By the time Excy and I moved in together, Burnside's Big House and much of the 49 buildings on its property were owned by Samuel M. Shoemaker III's widow. Her daughter, Sally, Excy's cousin, lived in the Big House with her husband. Excy and I lived on one end of the house, Court and Sally the other, and we shared the front parlors, old dining room, and old kitchen and laundry facilities. Family lived on the property in former tenant and converted farm buildings, like the trunk house, stone dairy, bowling alley, laundry, tool shed, etc. A few unrelated families were scattered here and there on the property and had become as close as family. It was like living in a quite special commune.
It was easy to be transported back through time, because when we walked out of our apartment, an area of the house that had been converted for James the butler who had lived there and overseen the family for 60 years, everything was like a time capsule into the 1800s. Court and Sally at that time were in their 60s and both worked in Baltimore. I had quit working for ARCHITECTURE magazine in DC, and after driving Excy into Baltimore every morning to take the train to work in DC, I usually wrote at home all day, alone in the house. Occasionally a house keeper would be there, or Barb, Sally's daughter in law, would come by and deliver the mail or something. Sally had laughingly mentioned ghosts, and their Irish house keeper swore she had seen them and had run-ins with James, but I didn't think much about it. Since Burnside had been in the family 132 years, if there were any ghosts around, they would be family. Not that I honestly thought I'd ever see any.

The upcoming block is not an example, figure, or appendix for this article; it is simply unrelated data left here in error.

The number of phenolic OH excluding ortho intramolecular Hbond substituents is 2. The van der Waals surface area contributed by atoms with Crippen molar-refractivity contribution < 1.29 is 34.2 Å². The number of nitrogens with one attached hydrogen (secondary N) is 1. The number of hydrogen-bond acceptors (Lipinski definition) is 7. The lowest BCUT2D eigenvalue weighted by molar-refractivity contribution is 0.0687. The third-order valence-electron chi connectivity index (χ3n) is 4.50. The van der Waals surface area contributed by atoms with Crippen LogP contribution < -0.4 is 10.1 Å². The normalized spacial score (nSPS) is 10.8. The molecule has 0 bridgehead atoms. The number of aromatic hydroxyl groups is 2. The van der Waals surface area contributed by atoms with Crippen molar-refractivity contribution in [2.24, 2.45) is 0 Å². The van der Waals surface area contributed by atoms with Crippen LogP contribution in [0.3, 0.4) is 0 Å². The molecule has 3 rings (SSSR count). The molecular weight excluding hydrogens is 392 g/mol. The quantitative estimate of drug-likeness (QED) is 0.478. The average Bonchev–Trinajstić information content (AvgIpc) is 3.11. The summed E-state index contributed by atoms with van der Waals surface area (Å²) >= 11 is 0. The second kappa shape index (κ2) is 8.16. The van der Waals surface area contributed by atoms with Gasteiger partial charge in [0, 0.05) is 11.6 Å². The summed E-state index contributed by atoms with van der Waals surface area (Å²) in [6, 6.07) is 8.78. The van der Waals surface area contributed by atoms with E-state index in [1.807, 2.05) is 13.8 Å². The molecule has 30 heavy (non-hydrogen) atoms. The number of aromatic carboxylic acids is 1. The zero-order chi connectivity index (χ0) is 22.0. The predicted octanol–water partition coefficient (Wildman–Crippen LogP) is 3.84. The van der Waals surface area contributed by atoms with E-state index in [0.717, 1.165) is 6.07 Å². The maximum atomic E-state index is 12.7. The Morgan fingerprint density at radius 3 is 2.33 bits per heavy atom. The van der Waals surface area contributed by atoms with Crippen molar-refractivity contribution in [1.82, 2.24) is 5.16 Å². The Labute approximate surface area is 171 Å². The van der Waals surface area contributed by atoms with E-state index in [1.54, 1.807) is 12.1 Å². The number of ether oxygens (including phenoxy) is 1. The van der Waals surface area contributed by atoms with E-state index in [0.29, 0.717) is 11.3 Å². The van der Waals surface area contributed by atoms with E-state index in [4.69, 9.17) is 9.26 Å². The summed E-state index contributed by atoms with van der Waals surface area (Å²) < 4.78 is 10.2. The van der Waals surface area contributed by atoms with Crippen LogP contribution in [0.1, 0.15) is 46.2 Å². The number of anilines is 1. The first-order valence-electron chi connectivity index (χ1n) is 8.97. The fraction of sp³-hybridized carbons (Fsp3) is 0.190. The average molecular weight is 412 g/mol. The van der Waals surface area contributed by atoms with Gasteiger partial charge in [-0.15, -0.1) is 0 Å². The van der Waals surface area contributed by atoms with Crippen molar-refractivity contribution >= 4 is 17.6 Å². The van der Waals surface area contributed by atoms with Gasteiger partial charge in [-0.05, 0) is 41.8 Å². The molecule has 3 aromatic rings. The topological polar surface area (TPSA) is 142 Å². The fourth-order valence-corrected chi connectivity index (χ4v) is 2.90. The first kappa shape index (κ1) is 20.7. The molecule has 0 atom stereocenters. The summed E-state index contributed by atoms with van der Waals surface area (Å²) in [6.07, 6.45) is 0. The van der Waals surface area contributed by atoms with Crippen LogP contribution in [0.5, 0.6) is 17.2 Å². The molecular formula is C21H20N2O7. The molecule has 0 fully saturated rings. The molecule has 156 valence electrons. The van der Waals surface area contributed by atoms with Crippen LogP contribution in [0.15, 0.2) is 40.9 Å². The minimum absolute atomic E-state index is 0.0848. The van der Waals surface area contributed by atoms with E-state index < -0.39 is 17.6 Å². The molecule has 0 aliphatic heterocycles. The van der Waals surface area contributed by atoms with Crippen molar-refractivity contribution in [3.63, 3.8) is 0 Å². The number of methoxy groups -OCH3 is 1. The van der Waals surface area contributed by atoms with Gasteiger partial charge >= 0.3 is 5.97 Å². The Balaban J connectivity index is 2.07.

One afternoon a few weeks after I had moved in, I walked out our apartment into the landing of the second floor and opened the door into the doorway to the 'old' part of the second floor hallway. Down this hall was the 'pink' bedroom, the 'green' bedroom, the 'blue' bedroom, the nursery, and Court and Sally's bedroom. I was taking this shortcut to go down the front stairs to the laundry. It was about 3 p.m. I was two yards from the more formal 'green' bedroom when I stopped short. Right before me a woman had floated silently through the closed door of the 'green' bedroom. She stopped. We stared at each other. She was white from top to torso, and dark below with a black full skirt. She had no features. I could see right through her. I don't know how long we stared at each other, I guess about 10 minutes, and then she just.....apparitated....It was such an extraordinary phenomenon I sat down on the front stairs to catch my breath. It was eery, but I wasn't scared. I couldn't believe my eyes. I was flummoxed. Nervous. Jumpy. When Sally got home a few hours later, I told her what had happened. Sally is a no-nonsense Episcopalian, and rather formidable when she wants to be, and I had no idea what to expect. "So you met the spinster Aunt," she replied. She told me this ghost had been seen before, apparently only hangs about that particular room, (Sally said she must be a snob!) and no one really knew much about her......Try as I might for the two years we lived in the house, I never saw her again. I guess she had thought no one had been home, since the house was quiet and I had just moved in, and she thought she had had the house to herself......